Tech giant, Apple is set to launch products they are describing as carbon neutral.

Every year, during September, Apple, one of America’s top technology companies, carries out its annual launch event. Where the company announces its new products ready for launching. This year, on the 12th of September, Apple launched their new products at their headquarters in California. The products included the iPhone 15 series, the second generation of the Apple Watch Ultra, and the ninth series of the Apple Watch.

These products are in line with Apple’s target to reach their Apple 2030 goal. For the company to reach this goal, every product manufactured by the company must be carbon neutral, each devices lifecycle must also be carbon neutral, as well as the entire supply chain globally.


The company announced that their products would be carbon neutral.

Apple releasing carbon neutral products

This year, the company announced that their products would be carbon neutral. This is because they have stated that they will have a 75% reduction in the emissions their products produce during their lifecycle, when compared to the emissions they produced in 2015. This carbon neutrality is part of the manufacturing process, the transportation of the product, and the use of the product by the consumer.

The company have claimed that they have been able to reach this reduction in emissions, due to the investments made into producing clean energy, reducing the emissions created through transportation, and increasing the energy efficiency of the company and the products.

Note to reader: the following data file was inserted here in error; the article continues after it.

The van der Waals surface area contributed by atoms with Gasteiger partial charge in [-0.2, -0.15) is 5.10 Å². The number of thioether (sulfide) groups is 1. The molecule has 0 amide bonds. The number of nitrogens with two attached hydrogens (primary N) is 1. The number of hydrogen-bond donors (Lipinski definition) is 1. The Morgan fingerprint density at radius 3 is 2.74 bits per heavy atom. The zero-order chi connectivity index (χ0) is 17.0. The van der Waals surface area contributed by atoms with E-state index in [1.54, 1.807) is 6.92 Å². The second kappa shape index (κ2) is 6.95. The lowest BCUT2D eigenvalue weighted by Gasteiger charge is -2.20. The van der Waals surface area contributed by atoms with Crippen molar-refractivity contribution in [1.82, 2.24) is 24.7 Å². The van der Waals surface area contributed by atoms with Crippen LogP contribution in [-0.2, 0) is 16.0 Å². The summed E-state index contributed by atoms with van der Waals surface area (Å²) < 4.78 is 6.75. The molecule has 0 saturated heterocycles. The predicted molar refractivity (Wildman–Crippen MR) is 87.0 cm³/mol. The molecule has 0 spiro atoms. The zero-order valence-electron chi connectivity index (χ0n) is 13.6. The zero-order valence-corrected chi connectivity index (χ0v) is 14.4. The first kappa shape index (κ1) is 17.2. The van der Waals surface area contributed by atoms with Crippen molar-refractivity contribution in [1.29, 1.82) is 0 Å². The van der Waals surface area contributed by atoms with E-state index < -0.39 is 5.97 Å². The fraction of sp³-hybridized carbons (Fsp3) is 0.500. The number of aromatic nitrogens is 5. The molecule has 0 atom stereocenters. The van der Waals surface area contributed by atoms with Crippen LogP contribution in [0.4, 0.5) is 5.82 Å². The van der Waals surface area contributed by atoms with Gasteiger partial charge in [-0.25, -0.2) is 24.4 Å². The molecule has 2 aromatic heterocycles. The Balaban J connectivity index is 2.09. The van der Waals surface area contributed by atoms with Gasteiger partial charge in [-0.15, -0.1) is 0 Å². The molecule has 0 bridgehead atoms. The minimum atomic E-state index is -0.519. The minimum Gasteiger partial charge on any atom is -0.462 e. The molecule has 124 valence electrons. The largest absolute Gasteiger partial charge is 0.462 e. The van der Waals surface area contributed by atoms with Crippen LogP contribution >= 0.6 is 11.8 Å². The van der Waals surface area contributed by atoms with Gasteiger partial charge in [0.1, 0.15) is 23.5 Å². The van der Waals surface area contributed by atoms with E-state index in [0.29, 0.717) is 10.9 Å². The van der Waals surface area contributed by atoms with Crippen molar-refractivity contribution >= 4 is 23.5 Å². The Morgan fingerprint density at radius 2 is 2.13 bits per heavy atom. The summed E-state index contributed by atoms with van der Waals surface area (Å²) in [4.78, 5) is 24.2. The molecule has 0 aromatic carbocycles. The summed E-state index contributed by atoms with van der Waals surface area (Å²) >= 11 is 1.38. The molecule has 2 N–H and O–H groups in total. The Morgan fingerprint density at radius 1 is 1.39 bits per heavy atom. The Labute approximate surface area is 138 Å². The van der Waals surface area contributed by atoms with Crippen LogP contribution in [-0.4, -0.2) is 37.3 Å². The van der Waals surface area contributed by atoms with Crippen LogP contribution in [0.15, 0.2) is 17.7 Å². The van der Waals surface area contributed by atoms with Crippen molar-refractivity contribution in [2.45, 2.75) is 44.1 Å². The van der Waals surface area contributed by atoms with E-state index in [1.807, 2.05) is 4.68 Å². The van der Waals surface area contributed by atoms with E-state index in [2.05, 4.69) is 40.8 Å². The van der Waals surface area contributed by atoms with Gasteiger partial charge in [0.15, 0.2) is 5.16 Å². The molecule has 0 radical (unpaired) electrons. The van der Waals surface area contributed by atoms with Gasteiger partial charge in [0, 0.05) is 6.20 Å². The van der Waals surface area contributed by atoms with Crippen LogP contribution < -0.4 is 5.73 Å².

Apple have announced that their products are going to solely be carbon neutral. The company has made sure that during the redesign for their new models they are focussing on reducing emissions. When looking at the new Apple Watch series, the company has claimed that the battery is made from cobalt that is 100% recycled, and the casing is made from aluminium that is 100% recycled. The company has pledged that each of their new watches will contain 30% recycled or renewable material.

Further Environmental Efforts

Apple are also looking towards reducing their emissions when it comes to generating electricity. A representative for the tech giant has stated: 

“Electricity for manufacturing and charging devices represents
the largest source of Apple’s emissions across all product lines.
To address the latter, Apple has committed to invest in
large-scale solar and wind projects around the world. For
the carbon-neutral Apple Watch models, the company will match
100% of customers’ expected electricity use for charging.”

Apple have also begun to phase out the use of leather within each of its production lines. The company have announced that the packaging for the new series of Apple Watches will now be fibre based instead of being made from leather.

For those in the US, they have also introduced a new app that will be launched on the Home App, called Grid Forecast. This feature will allow you, as the user, to understand when the power grid is producing clean and renewable energy. Helping you to make informed decisions about when it is the most sustainable time to use electricity, such as for charging up your devices.

Lisa Jackson, who is Apple’s vice president of Environment, Policy, and Social Initiatives, has stated that:


“At Apple, we have a longstanding and proven commitment to
leading the fight against climate change. Our focus on renewable
energy and low-carbon design has already driven industry-leading emissions reductions, and we’re not slowing down… We’ve achieved an important milestone in making the world’s most popular watch carbon neutral — and we will keep innovating to meet the urgency of the moment.”

Reforestation Projects

Apple has stated that the remaining 25% of emissions will be offset through the company’s involvement with reforestation projects. Although many climate advocates have claimed that these offsetting projects are not adequate and that tech giants, including Apple should be doing more to reduce their emissions to net zero.

Reforestation, Carbon Neutral

Dr. Simon Nicholson, the co-Director of the Institute for Carbon Removal Law and Policy, states that:


“Holding carbon in forests for a year or two isn’t going to cut it.
It needs to be held in forests for the long term,
which means centuries.”